New Horizons in Physics Prize for Til Birnstiel

The LMU astrophysicist and ORIGINS scientist has won the award for his modeling of dust traps in protoplanetary disks, solving a long-standing puzzle in planet formation.

Image of Professor Til Birnstiel

Prof. Til Birnstiel. Image: LMU / C. Hohmann

Today, the American Breakthrough Prize Foundation announced the winners of the 2024 Breakthrough Prizes, recognizing researchers who have made important discoveries to advance human knowledge. Alongside the main prizes in the categories of fundamental physics, life sciences, and mathematics, six New Horizons prizes are awarded to promising junior researchers. One of these coveted awards has gone to LMU astrophysicist Til Birnstiel together with Laura M. Pérez (University of Chile), Paola Pinilla (University College London), and Nienke van der Marel (Leiden Observatory) for the “prediction, discovery, and modeling of dust traps in young circumstellar disks, solving a long-standing problem in planet formation.”

Birnstiel and his team study the formation of planets and the structure and evolution of so-called protoplanetary disks, the birthplaces of planets. “More specifically, I am working on the dynamics of solid particles in these disks and how they grow toward being planets,” explains the physicist.

Dust traps are a condition for the formation of planets

Young stars and the disks surrounding them are built up from interstellar matter which contains only very small, at most micrometer-sized dust particles. This small dust is the material out of which planets form. “The mechanisms that lead to growth of more than 45 orders of magnitude are still poorly understood,” says Birnstiel. To increase our understanding, he investigates how grains can grow from small to large and how they are distributed and transported in the disk. Apparently, dust traps are formed during this process. “We’re beginning to understand that these dust traps can solve several problems of planet formation all at once,” observes Birnstiel. “The traps are sites where dust can aggregate and grow, and this creates the conditions required for the formation of asteroids and ultimately planets.” Birnstiel’s work in this area has now been acknowledged.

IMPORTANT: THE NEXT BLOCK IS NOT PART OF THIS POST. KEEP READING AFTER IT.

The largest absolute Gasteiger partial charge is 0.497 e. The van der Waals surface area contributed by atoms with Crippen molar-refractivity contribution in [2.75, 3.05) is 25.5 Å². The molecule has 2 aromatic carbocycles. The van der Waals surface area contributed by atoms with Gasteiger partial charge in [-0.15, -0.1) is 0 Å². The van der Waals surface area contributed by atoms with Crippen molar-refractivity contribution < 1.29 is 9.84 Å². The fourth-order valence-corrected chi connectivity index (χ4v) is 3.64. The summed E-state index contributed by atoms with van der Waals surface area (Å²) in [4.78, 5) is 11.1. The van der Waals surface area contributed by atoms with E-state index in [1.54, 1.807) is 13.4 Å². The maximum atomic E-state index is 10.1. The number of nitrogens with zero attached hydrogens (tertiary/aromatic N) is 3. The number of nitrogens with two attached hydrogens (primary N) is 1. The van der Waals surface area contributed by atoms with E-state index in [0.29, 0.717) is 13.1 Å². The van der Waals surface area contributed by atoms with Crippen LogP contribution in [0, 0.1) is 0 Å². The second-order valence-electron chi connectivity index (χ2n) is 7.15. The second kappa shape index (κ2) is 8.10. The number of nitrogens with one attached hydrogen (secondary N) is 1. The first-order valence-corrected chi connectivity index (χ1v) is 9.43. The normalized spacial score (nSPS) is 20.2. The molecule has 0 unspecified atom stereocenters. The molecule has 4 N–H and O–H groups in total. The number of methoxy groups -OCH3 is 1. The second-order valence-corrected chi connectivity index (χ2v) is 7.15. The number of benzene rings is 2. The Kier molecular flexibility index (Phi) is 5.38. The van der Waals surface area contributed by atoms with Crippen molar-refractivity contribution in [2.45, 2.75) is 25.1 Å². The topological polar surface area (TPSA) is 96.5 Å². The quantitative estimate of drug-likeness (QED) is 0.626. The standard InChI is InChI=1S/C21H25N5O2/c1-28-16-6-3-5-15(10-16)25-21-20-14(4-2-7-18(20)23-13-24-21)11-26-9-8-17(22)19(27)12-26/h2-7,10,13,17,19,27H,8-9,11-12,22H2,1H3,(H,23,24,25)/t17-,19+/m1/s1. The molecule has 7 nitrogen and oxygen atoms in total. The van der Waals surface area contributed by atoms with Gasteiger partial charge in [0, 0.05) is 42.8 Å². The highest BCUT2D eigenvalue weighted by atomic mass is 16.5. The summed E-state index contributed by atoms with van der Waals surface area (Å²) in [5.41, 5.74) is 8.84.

His research group at LMU explores the fundamental processes behind these phenomena using theoretical approaches and computer simulations. The researchers analyze, for example, the formation and evolution of substructures in the disks, how planets and other processes shape the appearance of disks, and how their models can help understand the formation of our own solar system. To test his theories, Birnstiel is also involved in numerous observation programs, including ones at the Very Large Telescope (VLT) and the Atacama Large Millimeter/submillimeter Array (ALMA) radio observatory in Chile. His research has garnered awards from the European Research Council (ERC) and the German Astronomical Society.

The Breakthrough Prizes were founded in 2012 by Sergey Brin, Priscilla Chan & Mark Zuckerberg, Julia & Yuri Milner, and Anne Wojcicki and are the richest science prizes to be awarded annually. The five main prizes (one in fundamental physics, three in life sciences, and one in mathematics) each come with an award of 3 million dollars, while the prizes for early-career researchers (New Horizons Prizes in Physics and Mathematics) come with an award of 100,000 dollars each.

Press Release of the Breakthrough Prize Foundation

News of the LMU

Prof. Dr. Til Birnstiel
Ludwig-Maximilians-Universität Munich / Exzellence Cluster ORIGINS
e-mail: til.birnstiel(at)